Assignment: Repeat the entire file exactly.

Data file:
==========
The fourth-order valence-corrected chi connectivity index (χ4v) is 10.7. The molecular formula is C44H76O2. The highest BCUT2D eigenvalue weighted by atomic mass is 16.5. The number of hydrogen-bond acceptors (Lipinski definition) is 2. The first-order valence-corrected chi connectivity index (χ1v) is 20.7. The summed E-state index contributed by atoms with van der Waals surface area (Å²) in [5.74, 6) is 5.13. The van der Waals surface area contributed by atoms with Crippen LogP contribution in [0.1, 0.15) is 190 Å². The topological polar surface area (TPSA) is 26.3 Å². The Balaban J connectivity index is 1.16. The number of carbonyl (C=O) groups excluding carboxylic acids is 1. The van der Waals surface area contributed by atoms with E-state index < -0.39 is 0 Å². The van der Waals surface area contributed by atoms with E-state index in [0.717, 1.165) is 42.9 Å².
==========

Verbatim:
The fourth-order valence-corrected chi connectivity index (χ4v) is 10.7. The molecular formula is C44H76O2. The highest BCUT2D eigenvalue weighted by atomic mass is 16.5. The number of hydrogen-bond acceptors (Lipinski definition) is 2. The first-order valence-corrected chi connectivity index (χ1v) is 20.7. The summed E-state index contributed by atoms with van der Waals surface area (Å²) in [5.74, 6) is 5.13. The van der Waals surface area contributed by atoms with Crippen LogP contribution in [0.1, 0.15) is 190 Å². The topological polar surface area (TPSA) is 26.3 Å². The Balaban J connectivity index is 1.16. The number of carbonyl (C=O) groups excluding carboxylic acids is 1. The van der Waals surface area contributed by atoms with E-state index < -0.39 is 0 Å². The van der Waals surface area contributed by atoms with E-state index in [0.717, 1.165) is 42.9 Å².